The article below Becoming Artists by Amy Spencer was published in Perceptions 2016 The art of Citizenship. A full pdf version of the catalogue is below.
AIM (Art in Motion), Bristol Amy Spencer
Exhibition November 2015
Jeff stood in the darkness, his hand tapping out a rhythm against his chest. In front of him, a stop motion animation played on a large screen. This was the first animation that Jeff had ever made. It took him hours of experimentation in Art in Motion’s Spike Island studio. He printed letters onto paper with ink, cut up shapes and drew in thick felt tipped pens. The words spilled out of him, uncontrollable, unstoppable. He added sounds that he had recorded from Bristol streets and pieced their rhythms together. Now, the finished animation on the screen hypnotised him.
It was the night of the private view at the Arnolfini, a contemporary art gallery in the centre of Bristol, and everyone from Art in Motion was waiting to see who would arrive. This was a chance for the five artists who were part of the Somewhere in the City project to show the artwork that they had been developing for the past six months to an audience. People arrived slowly at first, each one drawn to a different artwork, until the gallery was full. Later, Jeff remembered feeling that, ‘Something was happening, a big thing. There were so many people. Whether they knew who we were or didn’t know anything about us, they all came to see the work.’
I have known some of this group of five artists for almost ten years as part of a creative writing group that I run in another Bristol art gallery. This felt different. Each artist had developed their art practice and tried new approaches. As Betty said, ‘I felt proud. I think that’s the word.’
I could see that the others felt proud too.
On one side of the gallery, Jonathan showed a group of strangers his paintings and the wooden shields inspired by the symbols he found on Denmark Street, just off the city centre. He explained his fascination with statues and the questions they raise about who we immortalise in stone. ‘I want to be part of history,’ he told them, ‘I want to be remembered.’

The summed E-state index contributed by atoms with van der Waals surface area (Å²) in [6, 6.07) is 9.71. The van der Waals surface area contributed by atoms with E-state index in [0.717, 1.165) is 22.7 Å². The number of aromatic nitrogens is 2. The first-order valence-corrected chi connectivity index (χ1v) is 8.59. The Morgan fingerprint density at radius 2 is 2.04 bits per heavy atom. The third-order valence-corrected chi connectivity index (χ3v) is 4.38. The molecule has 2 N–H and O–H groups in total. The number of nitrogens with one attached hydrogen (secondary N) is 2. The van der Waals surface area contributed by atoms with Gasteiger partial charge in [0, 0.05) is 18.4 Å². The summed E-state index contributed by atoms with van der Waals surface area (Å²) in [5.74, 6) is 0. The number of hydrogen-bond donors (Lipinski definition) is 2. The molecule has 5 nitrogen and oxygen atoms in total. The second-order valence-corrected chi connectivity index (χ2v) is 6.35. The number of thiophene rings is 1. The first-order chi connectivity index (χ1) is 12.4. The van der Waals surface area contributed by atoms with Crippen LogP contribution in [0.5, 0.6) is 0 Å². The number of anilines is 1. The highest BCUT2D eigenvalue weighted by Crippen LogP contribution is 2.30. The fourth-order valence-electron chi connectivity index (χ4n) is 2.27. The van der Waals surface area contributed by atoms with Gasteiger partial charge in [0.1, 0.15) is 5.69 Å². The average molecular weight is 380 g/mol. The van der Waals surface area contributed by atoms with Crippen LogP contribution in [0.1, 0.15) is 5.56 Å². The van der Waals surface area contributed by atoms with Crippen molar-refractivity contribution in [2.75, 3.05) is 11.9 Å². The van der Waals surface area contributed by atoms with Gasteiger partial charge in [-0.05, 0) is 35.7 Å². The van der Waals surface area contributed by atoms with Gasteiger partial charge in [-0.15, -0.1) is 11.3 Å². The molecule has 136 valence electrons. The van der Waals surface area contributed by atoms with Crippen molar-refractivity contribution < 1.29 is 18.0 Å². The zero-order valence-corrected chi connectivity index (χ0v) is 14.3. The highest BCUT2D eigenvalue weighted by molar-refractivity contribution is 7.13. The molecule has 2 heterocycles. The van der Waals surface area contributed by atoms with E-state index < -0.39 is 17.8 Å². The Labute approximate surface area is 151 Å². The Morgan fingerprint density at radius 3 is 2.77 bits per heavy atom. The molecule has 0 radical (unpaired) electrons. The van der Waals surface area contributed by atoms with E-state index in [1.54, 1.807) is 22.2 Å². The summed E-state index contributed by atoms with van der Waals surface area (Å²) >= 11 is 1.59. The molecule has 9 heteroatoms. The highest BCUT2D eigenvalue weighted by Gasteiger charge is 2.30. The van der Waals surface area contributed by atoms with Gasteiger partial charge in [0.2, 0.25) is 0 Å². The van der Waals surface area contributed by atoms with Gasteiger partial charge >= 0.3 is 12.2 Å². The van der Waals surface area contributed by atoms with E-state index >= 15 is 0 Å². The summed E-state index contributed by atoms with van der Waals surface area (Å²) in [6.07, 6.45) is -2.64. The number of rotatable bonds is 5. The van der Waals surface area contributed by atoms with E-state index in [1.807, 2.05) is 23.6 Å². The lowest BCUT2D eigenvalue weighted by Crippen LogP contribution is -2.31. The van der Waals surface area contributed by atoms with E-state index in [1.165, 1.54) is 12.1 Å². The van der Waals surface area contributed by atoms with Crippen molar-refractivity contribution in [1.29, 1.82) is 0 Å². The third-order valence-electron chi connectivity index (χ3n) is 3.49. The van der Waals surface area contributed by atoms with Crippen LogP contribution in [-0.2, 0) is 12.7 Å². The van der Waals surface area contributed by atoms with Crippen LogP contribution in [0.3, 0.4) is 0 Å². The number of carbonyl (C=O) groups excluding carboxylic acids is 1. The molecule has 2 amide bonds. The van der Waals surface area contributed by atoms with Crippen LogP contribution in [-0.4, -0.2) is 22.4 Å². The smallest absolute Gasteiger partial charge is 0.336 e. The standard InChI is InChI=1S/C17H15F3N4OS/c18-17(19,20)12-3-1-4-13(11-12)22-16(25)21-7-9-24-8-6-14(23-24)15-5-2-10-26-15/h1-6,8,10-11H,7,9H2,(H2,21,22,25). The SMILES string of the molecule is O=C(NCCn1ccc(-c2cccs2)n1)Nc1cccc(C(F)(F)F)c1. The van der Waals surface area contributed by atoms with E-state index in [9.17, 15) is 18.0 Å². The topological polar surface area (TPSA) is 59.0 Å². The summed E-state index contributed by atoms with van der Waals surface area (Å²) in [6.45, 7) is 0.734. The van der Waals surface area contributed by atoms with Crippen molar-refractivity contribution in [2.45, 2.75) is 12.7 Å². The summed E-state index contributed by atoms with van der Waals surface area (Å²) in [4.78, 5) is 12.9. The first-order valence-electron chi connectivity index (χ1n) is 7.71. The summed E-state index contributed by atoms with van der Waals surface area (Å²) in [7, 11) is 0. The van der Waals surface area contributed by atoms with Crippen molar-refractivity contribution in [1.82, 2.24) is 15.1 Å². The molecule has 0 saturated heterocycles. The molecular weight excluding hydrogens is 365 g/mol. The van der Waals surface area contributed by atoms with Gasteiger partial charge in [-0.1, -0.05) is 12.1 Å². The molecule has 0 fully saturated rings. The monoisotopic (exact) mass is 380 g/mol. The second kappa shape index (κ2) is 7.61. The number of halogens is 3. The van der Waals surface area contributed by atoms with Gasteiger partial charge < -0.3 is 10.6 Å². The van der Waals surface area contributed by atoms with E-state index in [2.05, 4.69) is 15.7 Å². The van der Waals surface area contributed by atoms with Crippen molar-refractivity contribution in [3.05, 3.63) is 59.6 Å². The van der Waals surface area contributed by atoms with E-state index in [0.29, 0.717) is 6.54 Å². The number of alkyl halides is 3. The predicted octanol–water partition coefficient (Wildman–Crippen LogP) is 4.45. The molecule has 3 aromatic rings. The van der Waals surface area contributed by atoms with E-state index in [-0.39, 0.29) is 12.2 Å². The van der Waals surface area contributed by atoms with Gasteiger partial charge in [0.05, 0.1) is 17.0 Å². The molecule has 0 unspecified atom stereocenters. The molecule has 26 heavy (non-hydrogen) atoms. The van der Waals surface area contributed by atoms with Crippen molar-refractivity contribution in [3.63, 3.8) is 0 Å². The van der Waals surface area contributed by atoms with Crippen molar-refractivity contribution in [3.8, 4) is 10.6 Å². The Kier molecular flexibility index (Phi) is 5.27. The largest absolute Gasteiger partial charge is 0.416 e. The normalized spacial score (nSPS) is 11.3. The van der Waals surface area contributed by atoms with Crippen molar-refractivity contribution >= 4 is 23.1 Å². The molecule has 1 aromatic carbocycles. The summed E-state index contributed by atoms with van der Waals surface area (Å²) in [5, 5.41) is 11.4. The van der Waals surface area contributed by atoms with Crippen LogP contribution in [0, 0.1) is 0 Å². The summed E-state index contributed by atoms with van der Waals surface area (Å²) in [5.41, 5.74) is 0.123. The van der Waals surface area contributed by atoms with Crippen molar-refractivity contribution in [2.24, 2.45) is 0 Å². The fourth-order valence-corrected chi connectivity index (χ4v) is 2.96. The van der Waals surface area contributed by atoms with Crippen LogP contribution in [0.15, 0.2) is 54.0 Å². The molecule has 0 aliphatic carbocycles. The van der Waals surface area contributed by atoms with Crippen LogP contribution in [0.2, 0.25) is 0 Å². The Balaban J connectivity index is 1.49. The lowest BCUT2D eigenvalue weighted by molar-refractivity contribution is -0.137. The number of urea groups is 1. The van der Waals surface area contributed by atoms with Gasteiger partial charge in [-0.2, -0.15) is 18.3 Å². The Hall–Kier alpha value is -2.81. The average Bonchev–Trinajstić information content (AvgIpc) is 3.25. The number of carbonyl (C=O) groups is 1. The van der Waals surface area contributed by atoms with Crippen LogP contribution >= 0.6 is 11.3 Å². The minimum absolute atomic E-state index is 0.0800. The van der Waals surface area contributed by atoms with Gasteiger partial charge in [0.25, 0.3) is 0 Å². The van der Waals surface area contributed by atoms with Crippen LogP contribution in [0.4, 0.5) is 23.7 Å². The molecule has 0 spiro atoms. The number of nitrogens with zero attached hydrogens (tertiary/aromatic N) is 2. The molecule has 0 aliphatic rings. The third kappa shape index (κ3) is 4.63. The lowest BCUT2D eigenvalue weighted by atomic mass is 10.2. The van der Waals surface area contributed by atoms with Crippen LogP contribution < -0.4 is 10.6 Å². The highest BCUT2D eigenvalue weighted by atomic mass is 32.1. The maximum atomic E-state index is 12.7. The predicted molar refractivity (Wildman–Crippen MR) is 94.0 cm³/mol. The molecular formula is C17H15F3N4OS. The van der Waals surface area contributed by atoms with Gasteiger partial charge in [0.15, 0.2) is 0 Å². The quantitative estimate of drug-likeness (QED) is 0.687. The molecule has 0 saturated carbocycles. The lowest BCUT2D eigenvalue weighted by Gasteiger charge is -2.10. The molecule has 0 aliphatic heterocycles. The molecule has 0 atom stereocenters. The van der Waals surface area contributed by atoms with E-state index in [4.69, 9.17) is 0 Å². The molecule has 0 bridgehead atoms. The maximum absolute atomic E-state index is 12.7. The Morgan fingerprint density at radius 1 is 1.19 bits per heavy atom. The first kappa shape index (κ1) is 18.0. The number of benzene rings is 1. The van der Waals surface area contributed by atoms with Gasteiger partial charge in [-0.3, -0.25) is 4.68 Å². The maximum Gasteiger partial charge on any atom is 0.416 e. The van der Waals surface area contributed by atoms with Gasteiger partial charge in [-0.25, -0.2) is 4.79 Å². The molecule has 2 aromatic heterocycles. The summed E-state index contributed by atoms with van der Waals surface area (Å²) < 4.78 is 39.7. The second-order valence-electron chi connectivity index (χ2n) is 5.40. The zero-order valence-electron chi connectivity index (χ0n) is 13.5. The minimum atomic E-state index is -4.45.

Later, he went downstairs to the foyer of the Arnolfini and stood next to the cast of his profile that hung on the wall. Helped by Colin, the founder of Art in Motion, he had cast it from stone composite. I took Jonathan’s photograph to remember him.
Upstairs, Betty showed her brother the dress that she spent months crocheting. She can’t read a crochet pattern but she didn’t need one. For weeks, she had arrived at the Spike Island studio exhausted after crocheting until sunrise. I remember the day that she brought the finished dress to show us, packed into her shopping trolley. We unwrapped it gently and spread it out on the table. It was magnificent; white wool entwined with red ribbon. For the exhibition, we hung the dress in the Dark Studio, next to Jeff ’s animation, illuminated by a spotlight. Her brother admired it. Betty had surprised him with what she could do.
Chris explained his Memory Boat project to two friends of mine, who smiled as he spoke, his enthusiasm was infectious. He was inspired by the river that used to flow through the centre of Bristol. With Colin, he built a wooden boat to hold other people’s memories of water. He explained, ‘My memory is so rubbish. I usually write things down. I wanted to remember.’
This work was different from anything Chris had tried before. Usually, he produced colourful paintings and made artworks from cardboard. Now, he was beginning to experiment with new ways to piece ideas together and tell stories. I worked with him as his ideas unravelled, following his lead.
Dave’s film played on a television screen in the Dark Studio, to the side of the Arnolfini’s gallery and Helen, a supporting artist working on the Somewhere in the City project watched it. In the lm, Dave experimented with new visual ways to tell his poems as he took his viewers on a guided tour of a small area of Bristol. He explained, ‘History and culture fascinate me. That is my obsession. Some people with Asperger’s get obsessed with science and physics but with me it is humanities.’
Later that evening, he showed a group of Arnolfini staff the portrait series taken of the group by photographer Kamina Walton. Each artist posed in the Red Lodge, a historic house in the centre of Bristol, wearing a handmade Elizabethan-style ruff over their everyday clothes. Chris wore his Batman T-shirt and Jeff had a flutter of festival wristbands around each wrist. They explored what it meant to be a part of history and we talked about who was remembered and who was forgotten.
The private view at the Arnolfini was not the end of the Somewhere in the City project but it was a time for the artists to reflect on what they had achieved so far and what they wanted to do next. Jeff considered his progress, ‘I felt proud. My work had expanded. I had tried new things.’